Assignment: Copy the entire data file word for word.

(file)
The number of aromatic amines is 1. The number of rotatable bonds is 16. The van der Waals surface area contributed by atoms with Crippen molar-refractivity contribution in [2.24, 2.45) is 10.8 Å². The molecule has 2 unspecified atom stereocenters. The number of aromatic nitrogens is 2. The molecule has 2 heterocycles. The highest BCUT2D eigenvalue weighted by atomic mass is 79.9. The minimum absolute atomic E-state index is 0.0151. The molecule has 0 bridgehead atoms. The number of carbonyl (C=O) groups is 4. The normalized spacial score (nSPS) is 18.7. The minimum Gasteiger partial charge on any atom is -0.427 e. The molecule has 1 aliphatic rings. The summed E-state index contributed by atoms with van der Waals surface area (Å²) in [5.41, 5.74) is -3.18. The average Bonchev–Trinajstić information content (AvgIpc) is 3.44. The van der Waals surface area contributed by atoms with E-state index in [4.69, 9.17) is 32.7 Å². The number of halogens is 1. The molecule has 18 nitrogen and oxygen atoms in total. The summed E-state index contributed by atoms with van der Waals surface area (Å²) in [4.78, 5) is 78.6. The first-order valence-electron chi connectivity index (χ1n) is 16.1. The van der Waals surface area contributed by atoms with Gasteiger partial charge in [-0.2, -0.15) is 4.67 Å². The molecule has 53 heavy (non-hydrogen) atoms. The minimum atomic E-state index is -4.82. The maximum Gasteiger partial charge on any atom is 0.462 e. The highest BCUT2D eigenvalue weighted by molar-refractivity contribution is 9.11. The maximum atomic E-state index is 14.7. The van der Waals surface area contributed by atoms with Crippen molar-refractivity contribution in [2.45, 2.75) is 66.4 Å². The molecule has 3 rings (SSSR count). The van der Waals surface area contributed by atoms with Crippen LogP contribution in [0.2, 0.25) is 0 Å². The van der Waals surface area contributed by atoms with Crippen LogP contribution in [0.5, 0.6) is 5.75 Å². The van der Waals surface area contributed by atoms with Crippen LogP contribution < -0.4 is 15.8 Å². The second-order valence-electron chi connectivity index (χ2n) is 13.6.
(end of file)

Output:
The number of aromatic amines is 1. The number of rotatable bonds is 16. The van der Waals surface area contributed by atoms with Crippen molar-refractivity contribution in [2.24, 2.45) is 10.8 Å². The molecule has 2 unspecified atom stereocenters. The number of aromatic nitrogens is 2. The molecule has 2 heterocycles. The highest BCUT2D eigenvalue weighted by atomic mass is 79.9. The minimum absolute atomic E-state index is 0.0151. The molecule has 0 bridgehead atoms. The number of carbonyl (C=O) groups is 4. The normalized spacial score (nSPS) is 18.7. The minimum Gasteiger partial charge on any atom is -0.427 e. The molecule has 1 aliphatic rings. The summed E-state index contributed by atoms with van der Waals surface area (Å²) in [5.41, 5.74) is -3.18. The average Bonchev–Trinajstić information content (AvgIpc) is 3.44. The van der Waals surface area contributed by atoms with E-state index in [4.69, 9.17) is 32.7 Å². The number of halogens is 1. The molecule has 18 nitrogen and oxygen atoms in total. The summed E-state index contributed by atoms with van der Waals surface area (Å²) in [4.78, 5) is 78.6. The first-order valence-electron chi connectivity index (χ1n) is 16.1. The van der Waals surface area contributed by atoms with Gasteiger partial charge in [-0.2, -0.15) is 4.67 Å². The molecule has 53 heavy (non-hydrogen) atoms. The minimum atomic E-state index is -4.82. The maximum Gasteiger partial charge on any atom is 0.462 e. The highest BCUT2D eigenvalue weighted by molar-refractivity contribution is 9.11. The maximum atomic E-state index is 14.7. The van der Waals surface area contributed by atoms with Crippen molar-refractivity contribution in [2.45, 2.75) is 66.4 Å². The molecule has 3 rings (SSSR count). The van der Waals surface area contributed by atoms with Crippen LogP contribution in [0.2, 0.25) is 0 Å². The van der Waals surface area contributed by atoms with Crippen LogP contribution in [0.5, 0.6) is 5.75 Å². The van der Waals surface area contributed by atoms with Crippen LogP contribution < -0.4 is 15.8 Å². The second-order valence-electron chi connectivity index (χ2n) is 13.6.